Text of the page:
Managing Long-Term Stress

Eileen Bailey Health Guide
  • Long-term, or chronic, stress can cause physical problems such as heart problems, high blood pressure, skin problems, increased susceptibility to infection and can lead to diabetes. When we face stressors in our life, our fight or flight reaction is activated. This is a normal reaction to any physical or psychological threat and causes your heart to beat faster, your muscles tense and you become intensely aware of your surroundings; every disturbance is treated as a threat to your safety and your body tenses and readies you for action. Normally, once the threat has subsided, our fight or flight reaction is deactivated and our body returns to normal. In situations where are faced with chronic stress one of two things occurs - your fight or flight reaction remains heightened or if continually activates and deactivates.

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    Both situations cause enormous strain on your organs and emotional health. The more often, or longer, the fight or flight reaction activates, the more physical and emotional damage. You can develop a stress related illness, such as heart disease, or can develop an anxiety disorder. Recognizing how you react to stress can help. The following are some of the common ways your body might react to a stressful situation.

    • Change of appetite; eating excessively or loss of appetite
    • Change in sleep habits; sleeping more than normal or insomnia
    • Feeling confused, unable to make decisions
    • Heart racing
    • Shortness of breath
    • Muscles tight, especially in the neck and arms
    • Clenched fists
    • Nervous behaviors, such as twitching, biting your nails, pacing
    • Neglecting important things in your life, such as work, school or family
    • Constant worrying or irrational fears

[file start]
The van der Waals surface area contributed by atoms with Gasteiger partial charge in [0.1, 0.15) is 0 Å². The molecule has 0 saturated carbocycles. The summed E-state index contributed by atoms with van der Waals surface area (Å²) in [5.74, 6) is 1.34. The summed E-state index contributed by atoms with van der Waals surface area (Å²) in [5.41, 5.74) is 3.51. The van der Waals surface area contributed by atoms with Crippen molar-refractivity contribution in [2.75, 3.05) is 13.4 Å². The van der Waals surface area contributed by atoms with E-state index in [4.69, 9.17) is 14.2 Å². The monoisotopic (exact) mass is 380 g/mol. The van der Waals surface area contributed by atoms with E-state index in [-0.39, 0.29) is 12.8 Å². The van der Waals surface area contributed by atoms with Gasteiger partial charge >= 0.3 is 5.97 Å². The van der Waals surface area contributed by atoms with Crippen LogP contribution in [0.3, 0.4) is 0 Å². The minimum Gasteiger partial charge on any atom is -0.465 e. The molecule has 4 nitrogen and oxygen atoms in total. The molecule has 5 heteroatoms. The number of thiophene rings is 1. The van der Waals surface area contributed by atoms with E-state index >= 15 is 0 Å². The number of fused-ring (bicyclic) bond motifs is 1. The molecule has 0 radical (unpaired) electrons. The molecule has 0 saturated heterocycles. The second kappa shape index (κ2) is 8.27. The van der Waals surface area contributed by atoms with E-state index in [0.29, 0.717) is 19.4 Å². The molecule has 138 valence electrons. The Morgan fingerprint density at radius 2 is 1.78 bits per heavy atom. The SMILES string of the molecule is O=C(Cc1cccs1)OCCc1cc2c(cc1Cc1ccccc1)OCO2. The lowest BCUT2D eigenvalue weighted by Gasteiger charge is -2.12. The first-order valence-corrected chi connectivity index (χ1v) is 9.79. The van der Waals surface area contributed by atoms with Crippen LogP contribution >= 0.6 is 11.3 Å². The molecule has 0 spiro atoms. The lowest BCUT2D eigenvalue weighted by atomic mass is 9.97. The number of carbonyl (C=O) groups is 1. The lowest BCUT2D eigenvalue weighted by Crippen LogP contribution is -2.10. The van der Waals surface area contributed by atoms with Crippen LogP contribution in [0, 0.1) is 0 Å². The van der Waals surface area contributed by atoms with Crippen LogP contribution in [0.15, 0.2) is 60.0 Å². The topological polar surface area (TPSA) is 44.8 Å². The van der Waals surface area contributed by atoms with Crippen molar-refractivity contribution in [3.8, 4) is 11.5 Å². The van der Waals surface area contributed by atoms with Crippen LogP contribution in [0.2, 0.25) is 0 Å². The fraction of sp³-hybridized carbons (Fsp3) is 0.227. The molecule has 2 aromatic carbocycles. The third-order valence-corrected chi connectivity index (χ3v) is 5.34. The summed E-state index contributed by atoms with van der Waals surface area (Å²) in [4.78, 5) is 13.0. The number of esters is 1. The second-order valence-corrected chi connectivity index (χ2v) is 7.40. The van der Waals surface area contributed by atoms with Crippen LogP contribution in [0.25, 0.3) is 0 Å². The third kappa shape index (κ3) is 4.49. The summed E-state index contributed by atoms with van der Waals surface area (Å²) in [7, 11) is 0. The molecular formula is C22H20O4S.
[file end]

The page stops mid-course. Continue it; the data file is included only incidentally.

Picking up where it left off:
• Stomach aches or other digestive problems
    • Headaches

    Noticing when your body becomes tense can help you identify why and when the stress is happening. Think about what is going on in your life and what may be causing the stress. Are you having problems at work? In your relationships? Physical health? Or are you creating your own stress, trying to live up to impossible standards you have set for yourself?

    Once you have identified the causes for your ongoing stress, decide which stressors can be changed and which cannot. For example, if you are experiencing health problems and have recently been given a diagnosis, you can't change the diagnosis, but you can make changes in your lifestyle to help improve your health. You may not be able to fix your relationship problems, but you can change how you view these problems. Focus on those stressors in your life that can be changed, even if it is a change of how you view the problem. If you have trouble doing this, talking with a therapist can help. Cognitive behavioral therapy helps to change your thought process so you can view a problem in a different way.

    Finally, make sure you take care of yourself and take a break from the daily stress. The following are some tips to help:

    Find time each day to focus on an activity you enjoy. This can be knitting, gardening, spending time with your children or spouse, reading or taking a relaxing bath. If you can't find even a half and hour a day to focus on you, then you are overbooking yourself, which is adding to your stress.


  • Look over your schedule and see what you can cut out. Say "no" to further commitments until you have managed to schedule time for yourself. In the future, don't accept commitments that will interfere with "you" time.

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    Plan your day leaving time in between each activity. This will help you not feel rushed and overwhelmed.

    Plan something fun each week. Use your weekends to plan something you want to do. This helps give you something to look forward to each day and helps reduce stress.

    For more ideas on understanding and reducing stress:

     

    Acute Stress vs. Chronic Stress

    Stress Triggers

    Healing Hobbies to Reduce Stress

    Seven Tips to Help Overcome Stress & Anxiety

    Stress Busters: 10 Tips to Control Your Negative Emotions

    Tips for Saying "No"

    References:

    The Physical Effects of Long Term Stress, 2007, Jane Collingwood, PsychCentral.com

    Understanding Stress, 2011, June, Melinda Smith, Robert Segal, Jeanne Segal, Helpguide.org


Published On: August 15, 2011